My family was very poor, but so was everyone else in our neighborhood. I never felt deprived or disadvantaged. I thought I was lucky, because I had wonderful parents and a terrific group of pals. We spent hours playing stick-ball, listening to ballgames on the radio, finding all kinds of ways to entertain ourselves. We lived in a very close-knit community, where people looked out for one another. Every Sunday, my parents took my sisters and me to visit my Grandma McCue, who was so generous and patient and quirky. My aunts, uncles and cousins were always there, as well as Father Jolly, Grandma McCue’s favorite priest. We kids would spend hours outside playing ball and making up games. Then the whole family would sit down to a meal which usually consisted of potatoes, but nobody ever complained, because we were so happy and grateful to be together. Somebody would come up with a great joke or some outlandish tale that he would swear was true. The menu might have been boring, but we were too busy laughing to notice or care. After dinner, Father Jolly would gather all us kids in a circle and tell us scary stories. Forget about television or video games! Father Jolly’s descriptions and sound effects were so convincing that we we were ready to believe they were real. It didn’t matter how little money we had, we always enjoyed ourselves. My family taught me to appreciate laughter and a good sense of humor. These priceless gifts helped me defuse a lot of tense business situations.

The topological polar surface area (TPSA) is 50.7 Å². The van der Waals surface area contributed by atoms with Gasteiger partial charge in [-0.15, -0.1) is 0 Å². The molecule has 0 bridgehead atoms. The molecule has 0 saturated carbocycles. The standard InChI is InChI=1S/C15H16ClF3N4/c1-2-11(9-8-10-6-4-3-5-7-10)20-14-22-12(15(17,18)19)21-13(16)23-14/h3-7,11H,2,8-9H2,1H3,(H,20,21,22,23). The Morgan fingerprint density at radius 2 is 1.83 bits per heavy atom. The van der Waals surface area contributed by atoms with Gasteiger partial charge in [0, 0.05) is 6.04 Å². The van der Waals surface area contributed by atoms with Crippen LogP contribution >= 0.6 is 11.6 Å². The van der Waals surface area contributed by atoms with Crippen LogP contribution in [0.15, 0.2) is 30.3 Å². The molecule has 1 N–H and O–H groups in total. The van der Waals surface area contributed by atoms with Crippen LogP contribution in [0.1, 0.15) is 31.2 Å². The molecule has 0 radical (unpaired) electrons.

4. Who were your role models or mentors?
Most important were my mother and father. Their example–how they treated people, their sense of ethics and fairness–was the foundation for everything I believe in. They didn’t express their feelings in words, but my sisters and I knew they loved us and did everything they could to give us a good life. I don’t recall them ever fighting in front of us or using bad language, and that gave us a very strong foundation and sense of security.